At the bottom of America’s social safety net, community health centers across the country are struggling to fill an emerging gap between poor residents of states expanding Medicaid versus those in states opting out of the Affordable Care Act provision.
Public health experts at George Washington University say the nation’s network of community health centers, serving millions of uninsured Americans, is finding frustration with Republican-led decisions to eschew the expansion of Medicaid, rejecting huge sums of federal money on political principle alone. Proponents of community health centers feel increasingly pessimistic about present health care reform.
"These findings show the effects of state policies that are designed to stand in the way of health reform. These restrictive policies are measurably impairing community-level efforts to cover the uninsured," Sara Rosenbaum, a professor of health law, said in a statement. "Without the Medicaid expansion or comprehensive enrollment assistance, millions of people in medically underserved communities could go without the benefits provided under the Affordable Care Act."
The effect of doing without health insurance during this multi-state Medicaid expansion is like the last man to die in a war, as some would have it.
As millions of other Americans obtain medical coverage under the new law, economist Paul Krugman describes the other side of the Red/Blue state divide in America’s health care scheme: “Most Republican-controlled states are ... refusing to implement a key part of the act, the expansion of Medicaid, thereby denying health coverage to almost five million low-income Americans,” he wrote this week. “And the amazing thing is that they’re going to great lengths to block aid to the poor even though letting the aid through would cost almost nothing; nearly all the costs of Medicaid expansion would be paid by Washington.”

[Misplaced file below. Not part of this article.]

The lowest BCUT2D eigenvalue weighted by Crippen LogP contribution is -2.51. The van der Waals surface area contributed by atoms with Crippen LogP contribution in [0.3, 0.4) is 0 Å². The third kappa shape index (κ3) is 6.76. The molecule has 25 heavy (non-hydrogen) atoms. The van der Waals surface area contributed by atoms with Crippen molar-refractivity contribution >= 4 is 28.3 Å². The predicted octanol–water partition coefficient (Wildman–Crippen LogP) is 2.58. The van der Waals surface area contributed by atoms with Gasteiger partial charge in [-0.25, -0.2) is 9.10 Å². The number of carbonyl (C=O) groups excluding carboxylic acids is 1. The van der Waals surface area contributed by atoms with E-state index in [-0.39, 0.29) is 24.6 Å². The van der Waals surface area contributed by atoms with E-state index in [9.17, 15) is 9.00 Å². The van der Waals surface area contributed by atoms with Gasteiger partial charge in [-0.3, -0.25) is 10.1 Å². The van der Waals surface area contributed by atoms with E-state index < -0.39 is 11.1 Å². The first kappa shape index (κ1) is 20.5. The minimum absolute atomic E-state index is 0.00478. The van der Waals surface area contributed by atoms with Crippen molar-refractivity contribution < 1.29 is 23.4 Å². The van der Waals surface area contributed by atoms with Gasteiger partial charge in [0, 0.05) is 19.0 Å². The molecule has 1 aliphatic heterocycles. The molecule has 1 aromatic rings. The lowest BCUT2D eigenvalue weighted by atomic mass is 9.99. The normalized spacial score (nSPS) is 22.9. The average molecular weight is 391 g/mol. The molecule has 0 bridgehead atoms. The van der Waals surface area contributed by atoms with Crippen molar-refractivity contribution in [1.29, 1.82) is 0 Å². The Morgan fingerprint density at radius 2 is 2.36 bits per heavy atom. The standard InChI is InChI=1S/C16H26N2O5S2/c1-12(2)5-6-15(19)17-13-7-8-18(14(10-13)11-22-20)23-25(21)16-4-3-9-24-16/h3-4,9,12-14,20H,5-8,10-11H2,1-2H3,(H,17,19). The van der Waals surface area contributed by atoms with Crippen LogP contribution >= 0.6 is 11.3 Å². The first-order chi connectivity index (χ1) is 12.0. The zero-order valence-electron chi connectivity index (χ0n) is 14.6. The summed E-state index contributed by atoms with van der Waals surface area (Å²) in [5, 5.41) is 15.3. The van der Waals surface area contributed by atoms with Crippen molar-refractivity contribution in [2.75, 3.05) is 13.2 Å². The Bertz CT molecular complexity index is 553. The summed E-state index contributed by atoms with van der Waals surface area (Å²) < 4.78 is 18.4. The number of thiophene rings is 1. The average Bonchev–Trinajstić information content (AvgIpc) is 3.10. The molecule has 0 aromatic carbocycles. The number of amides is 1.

Rosenbaum and her colleagues examined the efforts of community health centers in Republican-led states to make progress even without the large influction of federal money. As part of overall health reform, most of the 606 community health centers throughout the country had by October received money for expanded “early outreach” and enrollment efforts. And three quarters of them had already begun expanded outreach efforts, including translation services for those not speaking English.
With data from a survey conducted jointly with the National Association of Community Health Centers, the investigators compared the 21 states expanding Medicaid with the nine states — “concentrated heavily in the South and Midwest” — whose Republican-led administrations have rejected a greater role for the federal health care program.
Such outreach by health officials to find poor residents lacking medical insurance is crucial to fulfilling the promise of “affordable health insurance” brought by the Obama administration, Feygele Jacobs, president of the RCHN Community Health Foundation, said in a statement. "Health center outreach is essential to turning the promise of health reform into a reality, and this report confirms that state-level-restrictions are making it much harder to sign people up for health coverage."
Proponents of affordable health care also call for additional funding for outreach into underserved populations.
Source: Rosenbaum S. Assessing the Potential Impact of State Policies on Community Health Centers' Outreach and Enrollment Activities. George Washington University School of Public Health and Health Services. 2014.